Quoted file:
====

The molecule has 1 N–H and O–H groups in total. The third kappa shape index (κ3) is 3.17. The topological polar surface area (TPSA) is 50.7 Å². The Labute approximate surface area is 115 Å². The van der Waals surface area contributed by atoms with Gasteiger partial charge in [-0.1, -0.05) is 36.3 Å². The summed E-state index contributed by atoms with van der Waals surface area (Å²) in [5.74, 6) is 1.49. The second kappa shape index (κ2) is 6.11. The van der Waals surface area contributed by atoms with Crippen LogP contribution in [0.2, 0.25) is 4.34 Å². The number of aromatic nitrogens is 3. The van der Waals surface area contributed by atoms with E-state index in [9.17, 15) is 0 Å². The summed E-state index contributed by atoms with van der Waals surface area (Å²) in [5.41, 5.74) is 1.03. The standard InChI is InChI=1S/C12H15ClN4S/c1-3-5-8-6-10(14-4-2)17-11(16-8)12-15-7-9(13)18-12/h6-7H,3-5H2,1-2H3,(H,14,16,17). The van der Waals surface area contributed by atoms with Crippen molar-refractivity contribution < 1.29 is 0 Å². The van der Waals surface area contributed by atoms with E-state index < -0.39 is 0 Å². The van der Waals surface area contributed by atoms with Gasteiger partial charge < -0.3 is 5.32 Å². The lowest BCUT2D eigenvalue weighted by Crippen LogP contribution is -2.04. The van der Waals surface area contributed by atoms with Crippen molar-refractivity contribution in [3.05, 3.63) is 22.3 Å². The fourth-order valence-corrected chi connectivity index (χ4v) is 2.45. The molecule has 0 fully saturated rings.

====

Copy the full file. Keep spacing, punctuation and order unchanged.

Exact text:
The molecule has 1 N–H and O–H groups in total. The third kappa shape index (κ3) is 3.17. The topological polar surface area (TPSA) is 50.7 Å². The Labute approximate surface area is 115 Å². The van der Waals surface area contributed by atoms with Gasteiger partial charge in [-0.1, -0.05) is 36.3 Å². The summed E-state index contributed by atoms with van der Waals surface area (Å²) in [5.74, 6) is 1.49. The second kappa shape index (κ2) is 6.11. The van der Waals surface area contributed by atoms with Crippen LogP contribution in [0.2, 0.25) is 4.34 Å². The number of aromatic nitrogens is 3. The van der Waals surface area contributed by atoms with E-state index in [9.17, 15) is 0 Å². The summed E-state index contributed by atoms with van der Waals surface area (Å²) in [5.41, 5.74) is 1.03. The standard InChI is InChI=1S/C12H15ClN4S/c1-3-5-8-6-10(14-4-2)17-11(16-8)12-15-7-9(13)18-12/h6-7H,3-5H2,1-2H3,(H,14,16,17). The van der Waals surface area contributed by atoms with Crippen molar-refractivity contribution < 1.29 is 0 Å². The van der Waals surface area contributed by atoms with E-state index < -0.39 is 0 Å². The van der Waals surface area contributed by atoms with Gasteiger partial charge < -0.3 is 5.32 Å². The lowest BCUT2D eigenvalue weighted by Crippen LogP contribution is -2.04. The van der Waals surface area contributed by atoms with Crippen molar-refractivity contribution in [3.05, 3.63) is 22.3 Å². The fourth-order valence-corrected chi connectivity index (χ4v) is 2.45. The molecule has 0 fully saturated rings.